I saw my first presentation of the convention Thursday afternoon, as THT's own Steve Treder discussed "The Wizard of Waxahachie," Paul Richards. As is the case with so many people I "know" online, Steve and I had never met before. Yet as I milled around in the moments before his presentation began, finding a seat and kibitzing with the group of degenerates around me, Steve took the mic and said, "Sit down, Gleeman." He then delivered an outstanding presentation, which was immediately followed by Jaffe's similarly compelling presentation on "Evaluating Managers."
Once Jaffe's presentation was over I introduced myself to Jay Jaffe (no relation), and he joined several of us in the hotel bar for some between-presentation drinks. Jay is one of the only baseball bloggers who was around before I started back in August of 2002, and it was great to finally meet him. Jim Bouton strolled into the bar with his wife and looked around for a few seconds while standing a couple feet from our table, and since he's a hero of mine and was clearly looking for something I said, "Hey Jim."
Bouton quickly realized he didn't know me (and didn't want to) and we were no help for what he was looking for, but it's one of those meaningless moments that I'll remember. Unfortunately the slow service in the bar meant that we had to take our drinks to go in order to make Giacalone's presentation on "The Battle to Bring MLB Back to Seattle," which I'm certain would have been excellent even without the booze. That was followed by Vince Gennaro's thought-provoking look at "The Dollar Value of the Last Piece of the Puzzle," which is a topic Gennaro previously covered in a series of articles for THT.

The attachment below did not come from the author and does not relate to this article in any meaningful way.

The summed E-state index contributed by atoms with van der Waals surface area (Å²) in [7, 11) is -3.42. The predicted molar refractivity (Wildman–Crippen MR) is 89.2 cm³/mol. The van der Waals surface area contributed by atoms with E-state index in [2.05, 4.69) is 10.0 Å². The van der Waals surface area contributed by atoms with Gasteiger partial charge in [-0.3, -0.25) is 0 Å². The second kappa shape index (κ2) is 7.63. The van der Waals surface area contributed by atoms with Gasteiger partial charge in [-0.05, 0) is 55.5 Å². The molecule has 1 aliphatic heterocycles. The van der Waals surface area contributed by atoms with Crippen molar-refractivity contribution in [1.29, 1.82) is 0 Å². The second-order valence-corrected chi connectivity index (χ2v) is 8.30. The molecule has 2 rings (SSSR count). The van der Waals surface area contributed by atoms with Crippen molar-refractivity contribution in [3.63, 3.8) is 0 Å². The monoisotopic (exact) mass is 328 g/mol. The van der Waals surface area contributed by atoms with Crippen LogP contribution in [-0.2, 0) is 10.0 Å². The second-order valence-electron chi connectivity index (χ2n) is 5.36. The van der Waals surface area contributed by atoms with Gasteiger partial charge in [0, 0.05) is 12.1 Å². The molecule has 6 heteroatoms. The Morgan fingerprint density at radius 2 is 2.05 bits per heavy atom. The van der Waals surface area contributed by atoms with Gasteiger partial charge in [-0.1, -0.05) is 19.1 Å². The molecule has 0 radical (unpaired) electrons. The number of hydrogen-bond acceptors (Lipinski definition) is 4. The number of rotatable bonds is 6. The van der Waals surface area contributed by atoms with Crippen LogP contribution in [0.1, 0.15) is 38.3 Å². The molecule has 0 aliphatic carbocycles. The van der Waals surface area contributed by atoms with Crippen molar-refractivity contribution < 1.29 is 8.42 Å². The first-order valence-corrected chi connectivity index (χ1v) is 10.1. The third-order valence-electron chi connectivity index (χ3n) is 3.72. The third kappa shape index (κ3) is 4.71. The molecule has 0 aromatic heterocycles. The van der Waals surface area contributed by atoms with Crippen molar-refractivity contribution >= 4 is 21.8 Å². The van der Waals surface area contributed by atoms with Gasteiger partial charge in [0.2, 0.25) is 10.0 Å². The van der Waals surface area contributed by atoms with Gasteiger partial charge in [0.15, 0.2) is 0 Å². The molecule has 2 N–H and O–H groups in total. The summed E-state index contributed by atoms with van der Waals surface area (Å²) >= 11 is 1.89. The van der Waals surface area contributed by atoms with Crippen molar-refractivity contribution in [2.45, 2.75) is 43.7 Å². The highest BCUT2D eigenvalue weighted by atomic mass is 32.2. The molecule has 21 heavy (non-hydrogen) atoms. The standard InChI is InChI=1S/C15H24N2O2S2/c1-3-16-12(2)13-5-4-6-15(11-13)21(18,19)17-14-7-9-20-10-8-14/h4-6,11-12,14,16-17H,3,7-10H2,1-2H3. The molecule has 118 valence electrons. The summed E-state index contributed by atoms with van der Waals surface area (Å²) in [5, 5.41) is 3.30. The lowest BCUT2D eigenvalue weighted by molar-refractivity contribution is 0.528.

The streak of outstanding first-day presentations continued with Mike Carminati's "Historical Review of Relief Pitching," Phil Birnbaum's answer to "Do Players Outperform in Their Free-Agent Year?" and Maury Brown's look at "The 2006 CBA and the Battles Within It." Examining how players perform in their "walk year" is actually something I covered in an article earlier this year for Fantasy Sports Monthly, and it was good to see someone who is far smarter than me come to a similar conclusion using far more exhaustive measures than I did.
With a day of research presentations under our belts, Dimino, McCullough, Jacobs, Giacalone, and I made our way to a sports bar for dinner and then headed back to the hotel for some late-night poker. Jacobs' friend Steve Marx, who won $275,000 while finishing 35th at last year's World Series of Poker Main Event, brought the chips. I'm not sure what it says about me, but at a convention full of household baseball names the guy I was most interested in bombarding with a neverending stream of questions was someone who got knocked out of a poker tournament by Phil Ivey.